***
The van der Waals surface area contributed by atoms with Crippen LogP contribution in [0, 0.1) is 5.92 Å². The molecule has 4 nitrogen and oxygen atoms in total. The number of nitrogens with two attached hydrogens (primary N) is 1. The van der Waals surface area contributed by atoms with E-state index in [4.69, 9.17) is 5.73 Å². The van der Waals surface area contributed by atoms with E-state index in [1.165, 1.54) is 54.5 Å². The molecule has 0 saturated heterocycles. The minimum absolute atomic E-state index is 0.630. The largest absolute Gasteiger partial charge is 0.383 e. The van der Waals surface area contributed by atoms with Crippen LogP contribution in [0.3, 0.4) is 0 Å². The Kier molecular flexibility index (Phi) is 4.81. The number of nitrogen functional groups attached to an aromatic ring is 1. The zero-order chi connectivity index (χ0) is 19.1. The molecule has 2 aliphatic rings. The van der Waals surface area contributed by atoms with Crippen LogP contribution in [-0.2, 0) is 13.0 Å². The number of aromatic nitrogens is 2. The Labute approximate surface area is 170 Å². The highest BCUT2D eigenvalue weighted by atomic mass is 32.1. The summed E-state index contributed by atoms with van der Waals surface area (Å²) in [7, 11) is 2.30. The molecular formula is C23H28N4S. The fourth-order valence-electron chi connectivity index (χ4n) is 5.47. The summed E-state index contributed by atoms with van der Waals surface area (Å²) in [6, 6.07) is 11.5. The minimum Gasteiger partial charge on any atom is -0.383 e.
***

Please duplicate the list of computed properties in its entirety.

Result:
The van der Waals surface area contributed by atoms with Crippen LogP contribution in [0, 0.1) is 5.92 Å². The molecule has 4 nitrogen and oxygen atoms in total. The number of nitrogens with two attached hydrogens (primary N) is 1. The van der Waals surface area contributed by atoms with E-state index in [4.69, 9.17) is 5.73 Å². The van der Waals surface area contributed by atoms with E-state index in [1.165, 1.54) is 54.5 Å². The molecule has 0 saturated heterocycles. The minimum absolute atomic E-state index is 0.630. The largest absolute Gasteiger partial charge is 0.383 e. The van der Waals surface area contributed by atoms with Crippen LogP contribution in [0.3, 0.4) is 0 Å². The Kier molecular flexibility index (Phi) is 4.81. The number of nitrogen functional groups attached to an aromatic ring is 1. The zero-order chi connectivity index (χ0) is 19.1. The molecule has 2 aliphatic rings. The van der Waals surface area contributed by atoms with Crippen LogP contribution in [-0.2, 0) is 13.0 Å². The number of aromatic nitrogens is 2. The Labute approximate surface area is 170 Å². The highest BCUT2D eigenvalue weighted by atomic mass is 32.1. The summed E-state index contributed by atoms with van der Waals surface area (Å²) in [7, 11) is 2.30. The molecular formula is C23H28N4S. The fourth-order valence-electron chi connectivity index (χ4n) is 5.47. The summed E-state index contributed by atoms with van der Waals surface area (Å²) in [6, 6.07) is 11.5. The minimum Gasteiger partial charge on any atom is -0.383 e.